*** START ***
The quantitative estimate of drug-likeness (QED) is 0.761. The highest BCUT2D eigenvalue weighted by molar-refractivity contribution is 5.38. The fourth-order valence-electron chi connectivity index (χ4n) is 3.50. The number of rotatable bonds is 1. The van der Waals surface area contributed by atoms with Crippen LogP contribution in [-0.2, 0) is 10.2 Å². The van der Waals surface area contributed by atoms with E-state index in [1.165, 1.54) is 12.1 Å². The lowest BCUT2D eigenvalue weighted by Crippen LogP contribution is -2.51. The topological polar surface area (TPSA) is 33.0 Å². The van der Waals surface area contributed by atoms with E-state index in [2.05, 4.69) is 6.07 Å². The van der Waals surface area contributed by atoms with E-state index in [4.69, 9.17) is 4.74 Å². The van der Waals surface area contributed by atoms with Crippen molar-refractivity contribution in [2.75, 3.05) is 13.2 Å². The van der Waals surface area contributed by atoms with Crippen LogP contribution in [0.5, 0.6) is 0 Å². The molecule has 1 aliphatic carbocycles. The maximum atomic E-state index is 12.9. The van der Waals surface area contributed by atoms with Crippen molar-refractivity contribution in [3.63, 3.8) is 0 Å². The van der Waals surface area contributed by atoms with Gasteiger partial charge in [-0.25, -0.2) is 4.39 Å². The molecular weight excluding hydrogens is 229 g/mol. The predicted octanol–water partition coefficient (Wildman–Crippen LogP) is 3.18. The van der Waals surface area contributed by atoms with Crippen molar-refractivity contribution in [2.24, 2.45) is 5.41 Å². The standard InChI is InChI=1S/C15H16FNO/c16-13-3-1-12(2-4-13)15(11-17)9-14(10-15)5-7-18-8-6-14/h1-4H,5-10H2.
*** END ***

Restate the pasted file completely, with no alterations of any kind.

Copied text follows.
The quantitative estimate of drug-likeness (QED) is 0.761. The highest BCUT2D eigenvalue weighted by molar-refractivity contribution is 5.38. The fourth-order valence-electron chi connectivity index (χ4n) is 3.50. The number of rotatable bonds is 1. The van der Waals surface area contributed by atoms with Crippen LogP contribution in [-0.2, 0) is 10.2 Å². The van der Waals surface area contributed by atoms with E-state index in [1.165, 1.54) is 12.1 Å². The lowest BCUT2D eigenvalue weighted by Crippen LogP contribution is -2.51. The topological polar surface area (TPSA) is 33.0 Å². The van der Waals surface area contributed by atoms with E-state index in [2.05, 4.69) is 6.07 Å². The van der Waals surface area contributed by atoms with E-state index in [4.69, 9.17) is 4.74 Å². The van der Waals surface area contributed by atoms with Crippen molar-refractivity contribution in [2.75, 3.05) is 13.2 Å². The van der Waals surface area contributed by atoms with Crippen LogP contribution in [0.5, 0.6) is 0 Å². The molecule has 1 aliphatic carbocycles. The maximum atomic E-state index is 12.9. The van der Waals surface area contributed by atoms with Crippen molar-refractivity contribution in [3.63, 3.8) is 0 Å². The van der Waals surface area contributed by atoms with Gasteiger partial charge in [-0.25, -0.2) is 4.39 Å². The molecular weight excluding hydrogens is 229 g/mol. The predicted octanol–water partition coefficient (Wildman–Crippen LogP) is 3.18. The van der Waals surface area contributed by atoms with Crippen molar-refractivity contribution in [2.24, 2.45) is 5.41 Å². The standard InChI is InChI=1S/C15H16FNO/c16-13-3-1-12(2-4-13)15(11-17)9-14(10-15)5-7-18-8-6-14/h1-4H,5-10H2.